November is a rational, utilitarian typeface for highly legible and effective street wayfinding and information systems. Unlike most signage types it also handles long texts with ease. While most tool-based typefaces feature angled terminals, November’s end strokes are always straight, anticipating the following letter, creating distinctive counterspaces that support the visual rhythm of the words.
November is available in three logical widths, which offer complete typographic palette for the most demanding designers. The Condensed and Compressed versions solve setting long words and sentences next to short words set in the regular width version of November.
Symbols & Arrows
November is ideally suited for the information signage and wayfinding projects, and includes a collection of transportation and travel-related signs, symbols, icons, and various sets of arrows.
When the job takes you around the globe, November is ready to go with you. Supporting not only Latin script, but also Cyrillic, Greek, Hebrew, Arabic, Armenian, Georgian, Devanagari, and Tamil. November is a font with a global language support ready to get down to business in over 200 languages. Further writing scripts are in development.
Indic Text Shaping
With this project we have redesigned our production workflow, calling on Liang Hai, a Unicode expert and independent researcher into complex writing scripts, to draft a tutorial for the production of Indic fonts. Having tested this method on November and October, we have now published the document under an open source license. It provides detailed background on the text shaping of Brahmic languages, explaining their logic and outlining techniques for turning encoded Indic letters and diacritics into rendered text. See more on GitHub.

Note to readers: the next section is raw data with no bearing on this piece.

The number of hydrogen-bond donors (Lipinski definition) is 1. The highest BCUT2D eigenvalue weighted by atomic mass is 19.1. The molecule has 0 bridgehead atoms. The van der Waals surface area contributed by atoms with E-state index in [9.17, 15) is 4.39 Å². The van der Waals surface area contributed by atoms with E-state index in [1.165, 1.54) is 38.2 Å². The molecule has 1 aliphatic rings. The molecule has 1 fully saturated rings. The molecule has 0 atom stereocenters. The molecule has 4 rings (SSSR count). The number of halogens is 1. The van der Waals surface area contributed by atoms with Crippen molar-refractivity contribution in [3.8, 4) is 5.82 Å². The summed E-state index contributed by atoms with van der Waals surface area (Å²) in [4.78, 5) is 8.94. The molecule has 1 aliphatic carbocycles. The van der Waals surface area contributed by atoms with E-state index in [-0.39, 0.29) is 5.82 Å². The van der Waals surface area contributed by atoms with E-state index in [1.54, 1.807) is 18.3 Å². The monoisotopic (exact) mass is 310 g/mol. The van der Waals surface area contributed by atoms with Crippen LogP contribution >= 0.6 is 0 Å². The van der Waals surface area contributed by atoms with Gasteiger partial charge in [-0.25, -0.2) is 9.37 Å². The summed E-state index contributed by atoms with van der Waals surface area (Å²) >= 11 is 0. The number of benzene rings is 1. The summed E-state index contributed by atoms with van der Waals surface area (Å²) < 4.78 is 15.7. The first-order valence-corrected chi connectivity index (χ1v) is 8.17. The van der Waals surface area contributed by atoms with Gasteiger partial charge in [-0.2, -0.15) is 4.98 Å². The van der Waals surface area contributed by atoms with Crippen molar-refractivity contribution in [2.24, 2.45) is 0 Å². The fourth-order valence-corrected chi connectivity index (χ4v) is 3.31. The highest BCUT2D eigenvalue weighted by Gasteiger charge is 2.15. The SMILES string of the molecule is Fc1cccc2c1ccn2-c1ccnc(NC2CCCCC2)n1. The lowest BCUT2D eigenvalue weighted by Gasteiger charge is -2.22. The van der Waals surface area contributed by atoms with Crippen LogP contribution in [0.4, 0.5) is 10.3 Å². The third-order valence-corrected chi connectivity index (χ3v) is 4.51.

The Latin and Greek versions of November were designed by Peter Biľak and released in 2016. In 2021, Eirini Vlachou consulted on and helped to review the Greek update, which is currently in use. Nikola Djurek assisted with the production of the Latin fonts. Irina Smirnova designed the Cyrillic version. Kristyan Sarkis designed the Arabic, and Peter Biľak with Daniel Grumer designed the Hebrew. Arya Purohit designed the original Devanagari and Tamil versions, which were updated in 2021. The Tamil version has been redesigned from the ground up by Aadarsh Rajan. Hitesh Malaviya led the redesign of the Devanagari version, with contributions from Shuchita Grover and Parimal Parmar. Akaki Razmadze designed the Georgian version. The Armenian was designed by Peter Biľak in consultation with Gor Jihanian and Khajag Apelian. Liang Hai provided his invaluable linguistic and technical knowledge to improve the fonts, and produced the current version in each of the languages.